06 Feb Are All Shapes Created Equal?
Learning and drawing basic shapes are generally associated with common preschool protocol just as much as circle time and two-hour naps. Some people can recall a memory from that time in their lives but are hard-pressed to recollect specific details such a favorite shape. This is probably because in the minds of many a shape is a shape is a shape, and the only special about them is their name. Shapes, however, actually should be introduced in a specific order when learning to draw them. This is determined by the ease of formation based on the development of pre-printing skills. It is important to note that the direction of how shapes are formed help to shape (pun intended) future writing and reading skills. Shapes are formed in a top to bottom and left to right direction. Below you will see a list of seven basic shapes from the simplest to the most complex and the verbal directions you can use to help encourage the correct formation.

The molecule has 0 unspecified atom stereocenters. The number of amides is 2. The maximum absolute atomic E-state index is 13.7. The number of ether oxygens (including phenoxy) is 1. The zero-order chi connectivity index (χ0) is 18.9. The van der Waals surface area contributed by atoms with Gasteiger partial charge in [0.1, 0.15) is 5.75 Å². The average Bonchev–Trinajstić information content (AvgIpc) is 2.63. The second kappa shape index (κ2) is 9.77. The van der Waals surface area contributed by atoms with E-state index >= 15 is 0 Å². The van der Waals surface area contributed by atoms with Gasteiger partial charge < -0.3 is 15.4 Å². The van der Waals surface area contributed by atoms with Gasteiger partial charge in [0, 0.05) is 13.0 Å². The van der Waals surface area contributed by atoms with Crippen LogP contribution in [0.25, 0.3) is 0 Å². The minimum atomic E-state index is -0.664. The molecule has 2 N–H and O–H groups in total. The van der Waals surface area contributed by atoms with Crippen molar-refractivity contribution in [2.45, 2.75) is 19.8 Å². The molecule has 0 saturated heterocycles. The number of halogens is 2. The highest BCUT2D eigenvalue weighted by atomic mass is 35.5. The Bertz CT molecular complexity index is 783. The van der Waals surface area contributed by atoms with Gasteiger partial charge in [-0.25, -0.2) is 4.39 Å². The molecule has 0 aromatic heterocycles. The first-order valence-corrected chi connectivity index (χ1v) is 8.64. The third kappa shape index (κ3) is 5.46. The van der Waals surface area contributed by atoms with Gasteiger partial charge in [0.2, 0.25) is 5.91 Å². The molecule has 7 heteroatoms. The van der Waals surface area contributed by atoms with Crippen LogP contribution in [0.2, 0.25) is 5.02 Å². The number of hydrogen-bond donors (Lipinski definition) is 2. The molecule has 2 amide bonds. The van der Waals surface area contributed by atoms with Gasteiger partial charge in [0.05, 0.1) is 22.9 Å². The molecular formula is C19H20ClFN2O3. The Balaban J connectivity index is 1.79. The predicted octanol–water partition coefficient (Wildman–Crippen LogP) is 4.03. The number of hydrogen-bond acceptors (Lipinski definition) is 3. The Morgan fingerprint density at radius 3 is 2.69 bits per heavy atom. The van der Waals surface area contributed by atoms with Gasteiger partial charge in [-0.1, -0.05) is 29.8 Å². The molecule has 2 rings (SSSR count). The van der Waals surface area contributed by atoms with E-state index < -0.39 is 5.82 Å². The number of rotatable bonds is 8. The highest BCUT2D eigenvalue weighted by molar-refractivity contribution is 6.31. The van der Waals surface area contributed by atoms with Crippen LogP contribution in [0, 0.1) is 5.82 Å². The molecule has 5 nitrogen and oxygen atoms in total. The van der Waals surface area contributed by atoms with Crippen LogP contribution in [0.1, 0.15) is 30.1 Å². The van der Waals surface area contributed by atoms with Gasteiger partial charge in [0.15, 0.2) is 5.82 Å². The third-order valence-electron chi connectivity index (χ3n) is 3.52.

Order of Development
1st Circle: Counter-clockwise line. Say, “Curve around.”
2nd Oval: Counter-clockwise line. Say, “Curve around.”
3rd Cross: Two intersecting lines. Say, “Zip down. Lift up. Zoom Across.”
4th Square: Four intersecting lines. Say, “Zip down. Zoom across. Lift up. Zoom across. Zip down.”
5th Rectangle: Four intersecting lines of different size. Say, “Zip down. Zoom across. Lift up. Zoom across. Zip down.”
6th Triangle: Two diagonal lines. Say, “Slide down. Lift up. Slide down. Lift up. Zoom across.”
7th Diamond: Four diagonal lines. Say, “Slide down. Slide down. Lift up. Slide down. Slide down.”
Remember to consult with your pediatrician for a prescription to see an occupational therapist if your child is demonstrating delays in drawing or handwriting skills. Have a playful day!
Amy Baez, MOT, OTR/L